Native squid and its bacterium may help human and environmental health

The humble Hawaiian bobtail squid is helping to build the University of Hawaiʻi’s capacity in the hot field of microbiome research. A microbiome is a community of microorganisms. Researchers at UH Mānoa’s Kewalo Marine Laboratory are studying the simple squid and its interactions with a single bioluminescent bacterium (vibrio fisheri) that grows inside of it to shed light on the incredibly more complex human microbiome.

“We use the squid-vibrio system as a very simple model and the bacteria, this particular luminous bacterium that makes light for the squid associates with the animal cells in exactly the same way as our bacteria associate with our cells,” explains Margaret McFall-Ngai, director of the UH Mānoa’s Pacific Biosciences Research Center.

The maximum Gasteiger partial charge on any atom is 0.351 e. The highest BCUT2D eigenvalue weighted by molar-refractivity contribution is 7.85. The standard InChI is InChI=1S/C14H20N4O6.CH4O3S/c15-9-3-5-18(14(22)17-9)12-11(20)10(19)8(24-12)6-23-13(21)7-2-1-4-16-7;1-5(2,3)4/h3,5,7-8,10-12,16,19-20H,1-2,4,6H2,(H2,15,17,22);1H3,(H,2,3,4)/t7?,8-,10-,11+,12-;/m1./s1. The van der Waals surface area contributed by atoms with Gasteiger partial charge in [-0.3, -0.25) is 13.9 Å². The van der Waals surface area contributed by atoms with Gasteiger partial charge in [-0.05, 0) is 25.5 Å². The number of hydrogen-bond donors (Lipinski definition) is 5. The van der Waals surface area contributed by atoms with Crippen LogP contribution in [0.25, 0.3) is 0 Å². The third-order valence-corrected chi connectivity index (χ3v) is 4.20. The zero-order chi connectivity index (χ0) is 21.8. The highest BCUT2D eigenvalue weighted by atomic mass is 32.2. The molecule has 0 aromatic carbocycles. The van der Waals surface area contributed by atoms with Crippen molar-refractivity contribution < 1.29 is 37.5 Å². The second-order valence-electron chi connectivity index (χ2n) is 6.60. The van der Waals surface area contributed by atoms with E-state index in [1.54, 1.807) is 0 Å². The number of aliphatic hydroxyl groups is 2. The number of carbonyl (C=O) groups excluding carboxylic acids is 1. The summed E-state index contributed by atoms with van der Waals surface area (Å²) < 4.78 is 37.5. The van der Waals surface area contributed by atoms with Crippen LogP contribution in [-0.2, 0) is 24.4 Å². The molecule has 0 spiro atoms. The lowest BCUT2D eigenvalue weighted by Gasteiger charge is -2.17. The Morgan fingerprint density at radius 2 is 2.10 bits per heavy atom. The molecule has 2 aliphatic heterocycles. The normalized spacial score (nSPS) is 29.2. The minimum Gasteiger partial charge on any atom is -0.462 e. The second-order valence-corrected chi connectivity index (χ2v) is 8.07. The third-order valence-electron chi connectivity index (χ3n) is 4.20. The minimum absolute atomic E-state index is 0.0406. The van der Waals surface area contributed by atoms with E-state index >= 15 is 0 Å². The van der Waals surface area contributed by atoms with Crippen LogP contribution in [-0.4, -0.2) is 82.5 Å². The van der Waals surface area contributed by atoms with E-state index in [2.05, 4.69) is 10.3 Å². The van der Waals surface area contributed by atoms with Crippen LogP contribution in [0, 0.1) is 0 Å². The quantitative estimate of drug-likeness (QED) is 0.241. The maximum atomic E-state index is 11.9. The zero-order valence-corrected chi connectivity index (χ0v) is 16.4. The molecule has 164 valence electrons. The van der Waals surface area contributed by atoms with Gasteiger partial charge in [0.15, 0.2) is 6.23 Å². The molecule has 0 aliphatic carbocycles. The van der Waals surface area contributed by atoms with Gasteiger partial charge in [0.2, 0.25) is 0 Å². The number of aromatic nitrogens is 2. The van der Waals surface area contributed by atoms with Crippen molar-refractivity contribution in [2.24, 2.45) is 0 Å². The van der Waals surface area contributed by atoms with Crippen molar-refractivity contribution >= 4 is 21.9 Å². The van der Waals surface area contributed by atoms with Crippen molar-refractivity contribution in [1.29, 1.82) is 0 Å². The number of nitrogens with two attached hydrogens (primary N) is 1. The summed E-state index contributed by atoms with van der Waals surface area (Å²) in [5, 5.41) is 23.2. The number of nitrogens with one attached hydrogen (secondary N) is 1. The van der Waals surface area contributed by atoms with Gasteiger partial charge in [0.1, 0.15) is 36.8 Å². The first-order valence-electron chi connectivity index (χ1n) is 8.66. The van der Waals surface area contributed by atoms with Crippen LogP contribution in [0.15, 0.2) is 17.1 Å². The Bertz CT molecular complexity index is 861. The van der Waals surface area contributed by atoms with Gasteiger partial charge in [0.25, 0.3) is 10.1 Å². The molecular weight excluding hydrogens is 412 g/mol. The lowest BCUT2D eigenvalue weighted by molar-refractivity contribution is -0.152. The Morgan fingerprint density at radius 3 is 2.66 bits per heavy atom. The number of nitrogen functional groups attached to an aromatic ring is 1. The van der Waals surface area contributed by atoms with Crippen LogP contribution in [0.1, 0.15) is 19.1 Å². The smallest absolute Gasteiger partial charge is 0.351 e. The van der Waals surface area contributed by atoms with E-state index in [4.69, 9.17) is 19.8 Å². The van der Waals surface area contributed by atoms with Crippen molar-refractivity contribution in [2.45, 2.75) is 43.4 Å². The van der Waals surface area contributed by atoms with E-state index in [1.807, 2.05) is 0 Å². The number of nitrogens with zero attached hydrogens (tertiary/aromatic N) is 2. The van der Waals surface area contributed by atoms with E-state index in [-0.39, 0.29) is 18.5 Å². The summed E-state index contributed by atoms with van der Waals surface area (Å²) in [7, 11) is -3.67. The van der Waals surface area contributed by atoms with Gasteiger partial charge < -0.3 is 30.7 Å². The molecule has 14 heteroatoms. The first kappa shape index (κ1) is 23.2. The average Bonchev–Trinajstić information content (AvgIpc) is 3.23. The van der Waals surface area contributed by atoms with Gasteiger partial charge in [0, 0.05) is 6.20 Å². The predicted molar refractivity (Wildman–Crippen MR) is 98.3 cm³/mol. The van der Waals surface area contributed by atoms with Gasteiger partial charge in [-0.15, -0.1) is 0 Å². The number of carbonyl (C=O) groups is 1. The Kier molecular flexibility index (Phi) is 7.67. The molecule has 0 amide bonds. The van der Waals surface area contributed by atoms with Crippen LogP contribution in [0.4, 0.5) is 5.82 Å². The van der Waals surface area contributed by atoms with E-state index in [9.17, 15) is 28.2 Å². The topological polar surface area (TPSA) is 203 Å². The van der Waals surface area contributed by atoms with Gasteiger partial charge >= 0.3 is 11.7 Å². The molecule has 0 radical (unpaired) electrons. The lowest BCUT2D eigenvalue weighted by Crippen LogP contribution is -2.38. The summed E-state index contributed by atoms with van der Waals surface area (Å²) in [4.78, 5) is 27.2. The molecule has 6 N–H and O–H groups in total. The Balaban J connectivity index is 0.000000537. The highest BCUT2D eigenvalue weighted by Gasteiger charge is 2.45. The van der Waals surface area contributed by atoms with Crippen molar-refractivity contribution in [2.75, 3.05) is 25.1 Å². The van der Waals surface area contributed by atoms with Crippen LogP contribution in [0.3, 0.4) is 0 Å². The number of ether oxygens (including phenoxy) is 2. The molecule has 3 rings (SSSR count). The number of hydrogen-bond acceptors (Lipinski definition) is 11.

Pacific Biosciences Research Center Researcher Ned Ruby adds, “And we hope that by understanding how it works in a simple model system like ours or like several others that are being studied out there, we’ll be able to understand how to maintain health of humans and how they maintain their beneficial associations.”

Microbiome research is so important that the White House announced a National Microbiome Initiative in 2016 to understand, protect and restore healthy microbiome function, with specific implications for human health, environmental sustainability and energy and food production.

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